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If a film-maker [Lucrecia Martel] sets out to make a film that defies some cinematic conventions, it seems to be odd to want to know if the Q 'Could Chekhov have made it ?' is a compliment— THE AGENT APSLEY (@THEAGENTAPSLEY) May 8, 2018
Although it was not meant equivocally, it seems ironic for a writer / director who deals in ambiguity / opacity in La Ciénaga (The Swamp) (2001) to want to know if the comparison is meant kindly - if then evading it largely, by saying that Chekhov's work wasn't set in Argentina ? https://t.co/4eptbvEH9x— THE AGENT APSLEY (@THEAGENTAPSLEY) May 9, 2018
Anton Chekhov's last play, The Cherry Orchard, had sprung to mind.— THE AGENT APSLEY (@THEAGENTAPSLEY) May 9, 2018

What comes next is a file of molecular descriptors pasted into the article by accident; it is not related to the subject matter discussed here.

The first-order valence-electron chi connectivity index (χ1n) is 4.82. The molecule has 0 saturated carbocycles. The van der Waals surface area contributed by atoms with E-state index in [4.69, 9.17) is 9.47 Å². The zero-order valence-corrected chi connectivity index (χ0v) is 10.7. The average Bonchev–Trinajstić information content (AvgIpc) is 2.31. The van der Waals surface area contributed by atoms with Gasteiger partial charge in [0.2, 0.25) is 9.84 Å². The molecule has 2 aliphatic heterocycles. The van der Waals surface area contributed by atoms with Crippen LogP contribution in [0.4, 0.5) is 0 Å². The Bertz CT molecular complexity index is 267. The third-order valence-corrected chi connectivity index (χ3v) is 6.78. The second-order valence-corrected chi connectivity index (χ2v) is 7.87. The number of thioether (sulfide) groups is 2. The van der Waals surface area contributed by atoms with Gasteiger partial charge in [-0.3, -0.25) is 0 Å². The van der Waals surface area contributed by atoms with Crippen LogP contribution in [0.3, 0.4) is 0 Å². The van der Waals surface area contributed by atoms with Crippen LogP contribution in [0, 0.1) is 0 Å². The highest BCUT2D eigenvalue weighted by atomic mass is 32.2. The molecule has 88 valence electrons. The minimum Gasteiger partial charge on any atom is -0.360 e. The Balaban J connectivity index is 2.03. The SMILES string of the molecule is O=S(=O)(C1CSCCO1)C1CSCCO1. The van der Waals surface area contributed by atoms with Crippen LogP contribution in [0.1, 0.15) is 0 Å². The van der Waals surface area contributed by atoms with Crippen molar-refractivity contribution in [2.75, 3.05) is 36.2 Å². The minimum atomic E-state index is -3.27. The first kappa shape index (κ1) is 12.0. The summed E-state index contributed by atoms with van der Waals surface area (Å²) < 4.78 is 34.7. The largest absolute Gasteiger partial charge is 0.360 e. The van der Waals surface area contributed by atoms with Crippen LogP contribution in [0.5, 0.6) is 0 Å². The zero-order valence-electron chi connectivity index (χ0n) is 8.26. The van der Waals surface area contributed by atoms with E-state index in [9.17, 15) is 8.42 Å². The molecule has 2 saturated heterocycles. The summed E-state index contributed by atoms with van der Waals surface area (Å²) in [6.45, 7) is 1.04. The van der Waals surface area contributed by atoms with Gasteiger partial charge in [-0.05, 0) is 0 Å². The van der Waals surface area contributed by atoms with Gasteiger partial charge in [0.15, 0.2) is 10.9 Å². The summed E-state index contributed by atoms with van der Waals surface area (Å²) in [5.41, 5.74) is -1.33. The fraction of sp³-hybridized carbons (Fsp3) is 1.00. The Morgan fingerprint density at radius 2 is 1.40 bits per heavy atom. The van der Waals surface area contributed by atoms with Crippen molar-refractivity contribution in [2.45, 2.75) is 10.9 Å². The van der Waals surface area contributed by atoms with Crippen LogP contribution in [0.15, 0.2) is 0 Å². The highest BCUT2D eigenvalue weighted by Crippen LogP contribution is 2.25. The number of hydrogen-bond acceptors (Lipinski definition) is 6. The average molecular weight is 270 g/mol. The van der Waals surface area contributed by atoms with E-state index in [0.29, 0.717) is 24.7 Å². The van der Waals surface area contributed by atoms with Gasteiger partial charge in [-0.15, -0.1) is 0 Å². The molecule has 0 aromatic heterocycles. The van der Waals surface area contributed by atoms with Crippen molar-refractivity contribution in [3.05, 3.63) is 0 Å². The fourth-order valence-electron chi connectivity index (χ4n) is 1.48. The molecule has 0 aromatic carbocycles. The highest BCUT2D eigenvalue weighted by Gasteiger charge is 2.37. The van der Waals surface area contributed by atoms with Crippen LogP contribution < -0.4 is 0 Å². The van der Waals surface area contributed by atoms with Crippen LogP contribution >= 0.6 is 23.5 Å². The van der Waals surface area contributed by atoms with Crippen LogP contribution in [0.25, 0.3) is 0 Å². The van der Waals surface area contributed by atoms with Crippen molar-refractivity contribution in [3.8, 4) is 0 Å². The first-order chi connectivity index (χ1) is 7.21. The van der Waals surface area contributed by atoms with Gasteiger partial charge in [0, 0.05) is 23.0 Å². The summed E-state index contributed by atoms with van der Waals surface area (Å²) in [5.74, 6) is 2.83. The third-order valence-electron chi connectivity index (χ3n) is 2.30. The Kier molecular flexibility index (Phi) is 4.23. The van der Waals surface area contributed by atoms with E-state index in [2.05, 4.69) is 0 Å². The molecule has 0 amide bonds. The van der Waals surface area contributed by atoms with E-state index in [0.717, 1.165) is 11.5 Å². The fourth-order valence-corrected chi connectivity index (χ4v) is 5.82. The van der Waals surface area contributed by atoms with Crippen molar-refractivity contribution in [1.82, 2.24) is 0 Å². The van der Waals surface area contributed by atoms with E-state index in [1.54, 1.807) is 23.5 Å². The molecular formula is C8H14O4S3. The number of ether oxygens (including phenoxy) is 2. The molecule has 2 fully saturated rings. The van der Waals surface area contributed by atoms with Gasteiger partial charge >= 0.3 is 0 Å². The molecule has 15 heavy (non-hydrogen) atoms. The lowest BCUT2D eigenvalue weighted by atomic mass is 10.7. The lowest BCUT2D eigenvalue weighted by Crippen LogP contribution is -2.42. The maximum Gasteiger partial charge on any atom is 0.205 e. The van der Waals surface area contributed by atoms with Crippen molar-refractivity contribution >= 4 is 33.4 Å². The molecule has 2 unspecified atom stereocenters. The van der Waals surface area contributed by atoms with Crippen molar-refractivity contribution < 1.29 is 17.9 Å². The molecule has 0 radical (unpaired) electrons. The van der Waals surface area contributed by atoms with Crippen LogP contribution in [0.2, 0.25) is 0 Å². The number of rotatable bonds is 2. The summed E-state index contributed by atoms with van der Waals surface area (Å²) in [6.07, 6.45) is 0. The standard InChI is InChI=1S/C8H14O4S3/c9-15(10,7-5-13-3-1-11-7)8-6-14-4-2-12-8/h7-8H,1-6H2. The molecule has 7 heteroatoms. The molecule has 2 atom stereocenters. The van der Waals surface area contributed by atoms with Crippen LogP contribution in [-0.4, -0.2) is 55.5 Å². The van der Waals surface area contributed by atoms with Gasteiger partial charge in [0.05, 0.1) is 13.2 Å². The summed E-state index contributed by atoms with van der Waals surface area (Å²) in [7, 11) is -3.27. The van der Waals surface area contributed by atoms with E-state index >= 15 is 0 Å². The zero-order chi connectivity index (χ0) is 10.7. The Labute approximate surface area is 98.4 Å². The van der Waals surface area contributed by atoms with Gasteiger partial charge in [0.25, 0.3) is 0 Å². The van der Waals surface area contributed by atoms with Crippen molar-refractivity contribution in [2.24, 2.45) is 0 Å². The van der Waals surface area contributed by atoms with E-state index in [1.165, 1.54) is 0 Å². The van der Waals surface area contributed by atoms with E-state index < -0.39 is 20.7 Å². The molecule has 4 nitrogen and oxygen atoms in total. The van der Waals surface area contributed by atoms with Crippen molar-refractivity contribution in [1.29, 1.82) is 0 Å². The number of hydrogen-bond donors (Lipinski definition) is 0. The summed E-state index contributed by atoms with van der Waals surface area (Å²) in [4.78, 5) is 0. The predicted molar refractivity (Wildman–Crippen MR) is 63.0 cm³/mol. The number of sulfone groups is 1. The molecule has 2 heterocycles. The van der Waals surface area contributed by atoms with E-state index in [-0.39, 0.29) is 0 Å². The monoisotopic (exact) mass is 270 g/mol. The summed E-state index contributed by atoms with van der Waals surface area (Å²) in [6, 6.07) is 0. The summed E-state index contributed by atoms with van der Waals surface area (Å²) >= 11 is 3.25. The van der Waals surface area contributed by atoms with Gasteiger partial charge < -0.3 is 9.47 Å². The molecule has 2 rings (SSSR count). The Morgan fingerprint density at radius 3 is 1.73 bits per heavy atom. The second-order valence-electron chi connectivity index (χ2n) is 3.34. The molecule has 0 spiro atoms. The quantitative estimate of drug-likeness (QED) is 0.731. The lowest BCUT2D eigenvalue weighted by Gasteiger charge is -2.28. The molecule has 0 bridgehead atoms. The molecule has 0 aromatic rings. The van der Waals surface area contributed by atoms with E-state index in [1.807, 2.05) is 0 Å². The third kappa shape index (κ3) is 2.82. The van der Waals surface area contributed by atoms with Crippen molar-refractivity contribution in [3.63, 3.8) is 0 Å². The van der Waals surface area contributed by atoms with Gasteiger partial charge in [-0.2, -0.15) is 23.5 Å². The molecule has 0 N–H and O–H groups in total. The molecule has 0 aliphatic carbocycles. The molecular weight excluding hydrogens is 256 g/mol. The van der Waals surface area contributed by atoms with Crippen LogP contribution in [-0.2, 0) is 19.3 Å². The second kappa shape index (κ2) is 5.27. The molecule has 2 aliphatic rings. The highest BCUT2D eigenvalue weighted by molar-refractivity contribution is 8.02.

Yet who necessarily wants a film released in 2001 to be likened to a play written 98 years earlier ?
Not if, now, one is laying store by innovation - even in a film that stays internally consistent and linear ?
'You were all drunk'
* Babel (2006)
* Berberian Sound Studio (2012)
* Drevo (The Tree) (2014)
* Unrelated (2007)
It has been firmly postulated to be a feature of Andrei Tarkovksy's work that where, say, one sees Fire, the remaining Four Elements (of Earth, Water, and Air) can be found contiguously, but which is a pattern that one might otherwise overlook. In La Ciénaga, whether or not one can seek out the others in proximity (or they are simply pervasively present), one could impose - with some slight 'fudges' - an order on various recurrences to make a new Four Elements :
* Blood [+ red wine]
* Water / ice / glass*
* Or 'Glass' could be an element in its own right, and substitute for 'Air' - though the latter is palpably there, as when
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Unless stated otherwise, all films reviewed were screened at Festival Central (Arts Picturehouse, Cambridge)